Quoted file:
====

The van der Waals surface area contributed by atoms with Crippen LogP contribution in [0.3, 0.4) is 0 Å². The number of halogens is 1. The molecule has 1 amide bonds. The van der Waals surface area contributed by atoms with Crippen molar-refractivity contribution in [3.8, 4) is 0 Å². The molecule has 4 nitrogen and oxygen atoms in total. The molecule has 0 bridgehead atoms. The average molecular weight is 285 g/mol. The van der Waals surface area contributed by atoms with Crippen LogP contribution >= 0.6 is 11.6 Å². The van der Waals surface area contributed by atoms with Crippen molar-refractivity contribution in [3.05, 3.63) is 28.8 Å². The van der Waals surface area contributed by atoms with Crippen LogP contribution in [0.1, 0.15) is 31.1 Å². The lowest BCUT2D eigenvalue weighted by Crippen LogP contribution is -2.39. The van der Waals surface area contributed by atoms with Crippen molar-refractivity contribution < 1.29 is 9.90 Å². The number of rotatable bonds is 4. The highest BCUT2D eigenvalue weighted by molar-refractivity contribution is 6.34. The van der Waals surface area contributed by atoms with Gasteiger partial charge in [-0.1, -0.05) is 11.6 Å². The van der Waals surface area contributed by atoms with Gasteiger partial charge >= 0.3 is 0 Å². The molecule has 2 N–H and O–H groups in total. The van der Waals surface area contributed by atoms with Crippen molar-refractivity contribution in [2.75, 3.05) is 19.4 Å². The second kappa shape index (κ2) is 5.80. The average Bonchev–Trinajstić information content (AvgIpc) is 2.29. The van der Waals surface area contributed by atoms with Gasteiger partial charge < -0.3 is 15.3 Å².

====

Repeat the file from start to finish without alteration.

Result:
The van der Waals surface area contributed by atoms with Crippen LogP contribution in [0.3, 0.4) is 0 Å². The number of halogens is 1. The molecule has 1 amide bonds. The van der Waals surface area contributed by atoms with Crippen molar-refractivity contribution in [3.8, 4) is 0 Å². The molecule has 4 nitrogen and oxygen atoms in total. The molecule has 0 bridgehead atoms. The average molecular weight is 285 g/mol. The van der Waals surface area contributed by atoms with Crippen LogP contribution >= 0.6 is 11.6 Å². The van der Waals surface area contributed by atoms with Crippen molar-refractivity contribution in [3.05, 3.63) is 28.8 Å². The van der Waals surface area contributed by atoms with Crippen LogP contribution in [0.1, 0.15) is 31.1 Å². The lowest BCUT2D eigenvalue weighted by Crippen LogP contribution is -2.39. The van der Waals surface area contributed by atoms with Crippen molar-refractivity contribution < 1.29 is 9.90 Å². The number of rotatable bonds is 4. The highest BCUT2D eigenvalue weighted by molar-refractivity contribution is 6.34. The van der Waals surface area contributed by atoms with Gasteiger partial charge in [-0.1, -0.05) is 11.6 Å². The van der Waals surface area contributed by atoms with Gasteiger partial charge >= 0.3 is 0 Å². The molecule has 2 N–H and O–H groups in total. The van der Waals surface area contributed by atoms with Crippen molar-refractivity contribution in [2.75, 3.05) is 19.4 Å². The second kappa shape index (κ2) is 5.80. The average Bonchev–Trinajstić information content (AvgIpc) is 2.29. The van der Waals surface area contributed by atoms with Gasteiger partial charge < -0.3 is 15.3 Å².